While rising ocean temperatures and human activities are generally seen as deadly threats to the coral reef systems throughout the world, there are going to be both winners and losers in the world's coral species in the future, a new study says.
At least some present coral species will likely continue to survive in our planet's oceans amid both natural and anthropogenic environmental threats, experts at the National Center for Ecological Analysis and Synthesis of the University of California, Santa Barbara predict.
Twenty scientists from a number of U.S. universities were part of a Tropical Coral Reefs of the Future working group attempting to predict upcoming fluctuations in coral reef ecosystems in response to the menace of rising temperatures in the oceans.
"This NCEAS working group brought together coral reef experts with diverse perspectives from ecology and paleoecology," said Frank Davis, the director of NCEAS. "The ongoing collaborations have been creative and productive."
The group has published its findings in the journal PLOS ONE.
The researchers examined data on contemporary reef ecosystems as well as fossil coral reefs from two places in the U.S. Virgin Islands and Belize in the Caribbean, and from Indo-Pacific sites in Hawaii, Taiwan, Moorea, Kenya and the Great Barrier Reef off Australia to simulate future coral reef outcomes.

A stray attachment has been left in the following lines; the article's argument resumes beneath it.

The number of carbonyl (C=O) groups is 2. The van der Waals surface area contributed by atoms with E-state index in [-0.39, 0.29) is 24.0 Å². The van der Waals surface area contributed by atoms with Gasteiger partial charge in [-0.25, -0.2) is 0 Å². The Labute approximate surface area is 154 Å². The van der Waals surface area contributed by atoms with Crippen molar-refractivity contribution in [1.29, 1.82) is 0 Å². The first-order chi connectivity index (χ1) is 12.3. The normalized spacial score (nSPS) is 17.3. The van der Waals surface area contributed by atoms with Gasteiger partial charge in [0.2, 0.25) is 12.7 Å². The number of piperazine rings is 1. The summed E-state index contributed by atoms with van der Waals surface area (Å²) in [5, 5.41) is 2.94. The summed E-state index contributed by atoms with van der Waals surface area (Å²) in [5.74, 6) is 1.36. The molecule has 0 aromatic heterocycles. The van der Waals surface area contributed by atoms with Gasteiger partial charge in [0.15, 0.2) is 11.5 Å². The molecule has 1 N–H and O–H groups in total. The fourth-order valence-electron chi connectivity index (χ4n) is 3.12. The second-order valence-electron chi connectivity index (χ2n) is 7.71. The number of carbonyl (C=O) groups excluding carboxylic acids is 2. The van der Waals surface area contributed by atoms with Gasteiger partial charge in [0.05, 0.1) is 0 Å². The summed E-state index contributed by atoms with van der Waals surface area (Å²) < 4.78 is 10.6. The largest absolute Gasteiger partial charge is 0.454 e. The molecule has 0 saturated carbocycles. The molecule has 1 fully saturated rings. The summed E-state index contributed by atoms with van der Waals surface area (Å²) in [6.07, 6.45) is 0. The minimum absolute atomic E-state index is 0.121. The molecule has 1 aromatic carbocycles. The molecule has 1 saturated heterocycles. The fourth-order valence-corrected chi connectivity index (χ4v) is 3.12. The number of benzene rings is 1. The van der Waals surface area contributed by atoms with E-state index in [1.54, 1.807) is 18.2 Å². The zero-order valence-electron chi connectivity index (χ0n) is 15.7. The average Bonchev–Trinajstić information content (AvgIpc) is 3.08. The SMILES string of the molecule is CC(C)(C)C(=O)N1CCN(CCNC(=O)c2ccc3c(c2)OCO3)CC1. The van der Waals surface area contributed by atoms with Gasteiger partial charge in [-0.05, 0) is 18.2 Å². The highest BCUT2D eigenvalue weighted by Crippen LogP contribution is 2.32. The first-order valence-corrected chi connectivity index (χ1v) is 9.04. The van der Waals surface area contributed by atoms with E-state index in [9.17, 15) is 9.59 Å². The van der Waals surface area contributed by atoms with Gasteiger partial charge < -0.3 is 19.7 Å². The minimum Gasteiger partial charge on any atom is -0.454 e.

The scientists were able to develop trait-based models to explore the ecological success of some corals in warmer future ocean waters.
"Although many corals are becoming less abundant, there remain a number of species that are holding their own or increasing in abundance and these corals will populate tropical reefs over the next few centuries," says lead study author Peter Edmunds, a biologist at California State University, Northridge.
In addition to studies of current reefs, the researchers examined fossil evidence to analyze the effect of temperature changes on ancient coral reef ecosystems.
Twenty-two species of coral are currently listed as "threatened" under the U.S. Endangered Species Act.
The coral species with the best chances to survive in an ocean exhibiting increasing temperatures will be those that are fast-growing, more resistant to stress and which easily produce large numbers of offspring, the researchers say.
The world's reef systems may be facing a number of threats. The study nevertheless challenges the idea that live coral would someday be completely lost.
The tropical reefs of today may no longer unfold as many diverse ecological riches as before, but the findings prove some corals will survive amid environmental changes, notes Edmunds.